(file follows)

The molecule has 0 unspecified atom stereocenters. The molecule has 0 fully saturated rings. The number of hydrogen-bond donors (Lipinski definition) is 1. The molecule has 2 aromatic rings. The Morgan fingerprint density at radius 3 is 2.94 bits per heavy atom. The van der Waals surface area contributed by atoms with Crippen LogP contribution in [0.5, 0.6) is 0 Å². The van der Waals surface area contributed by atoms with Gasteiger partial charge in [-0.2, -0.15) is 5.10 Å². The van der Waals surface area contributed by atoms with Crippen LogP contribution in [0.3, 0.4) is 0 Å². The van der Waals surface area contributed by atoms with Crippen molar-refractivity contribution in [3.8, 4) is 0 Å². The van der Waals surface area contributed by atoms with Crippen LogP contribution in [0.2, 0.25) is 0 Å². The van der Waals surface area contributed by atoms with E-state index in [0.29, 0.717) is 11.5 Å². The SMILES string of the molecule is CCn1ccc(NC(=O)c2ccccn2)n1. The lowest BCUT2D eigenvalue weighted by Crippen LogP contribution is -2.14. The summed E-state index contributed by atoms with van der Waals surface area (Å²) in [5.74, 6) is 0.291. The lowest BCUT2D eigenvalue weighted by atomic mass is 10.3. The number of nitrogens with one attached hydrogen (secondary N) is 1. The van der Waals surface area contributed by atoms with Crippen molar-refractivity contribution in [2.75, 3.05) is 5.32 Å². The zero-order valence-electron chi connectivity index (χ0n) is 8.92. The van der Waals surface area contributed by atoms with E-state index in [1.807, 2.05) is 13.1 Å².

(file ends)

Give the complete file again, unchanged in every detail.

The molecule has 0 unspecified atom stereocenters. The molecule has 0 fully saturated rings. The number of hydrogen-bond donors (Lipinski definition) is 1. The molecule has 2 aromatic rings. The Morgan fingerprint density at radius 3 is 2.94 bits per heavy atom. The van der Waals surface area contributed by atoms with Crippen LogP contribution in [0.5, 0.6) is 0 Å². The van der Waals surface area contributed by atoms with Gasteiger partial charge in [-0.2, -0.15) is 5.10 Å². The van der Waals surface area contributed by atoms with Crippen LogP contribution in [0.3, 0.4) is 0 Å². The van der Waals surface area contributed by atoms with Crippen molar-refractivity contribution in [3.8, 4) is 0 Å². The van der Waals surface area contributed by atoms with Crippen LogP contribution in [0.2, 0.25) is 0 Å². The van der Waals surface area contributed by atoms with E-state index in [0.29, 0.717) is 11.5 Å². The SMILES string of the molecule is CCn1ccc(NC(=O)c2ccccn2)n1. The lowest BCUT2D eigenvalue weighted by Crippen LogP contribution is -2.14. The summed E-state index contributed by atoms with van der Waals surface area (Å²) in [5.74, 6) is 0.291. The lowest BCUT2D eigenvalue weighted by atomic mass is 10.3. The number of nitrogens with one attached hydrogen (secondary N) is 1. The van der Waals surface area contributed by atoms with Crippen molar-refractivity contribution in [2.75, 3.05) is 5.32 Å². The zero-order valence-electron chi connectivity index (χ0n) is 8.92. The van der Waals surface area contributed by atoms with E-state index in [1.807, 2.05) is 13.1 Å².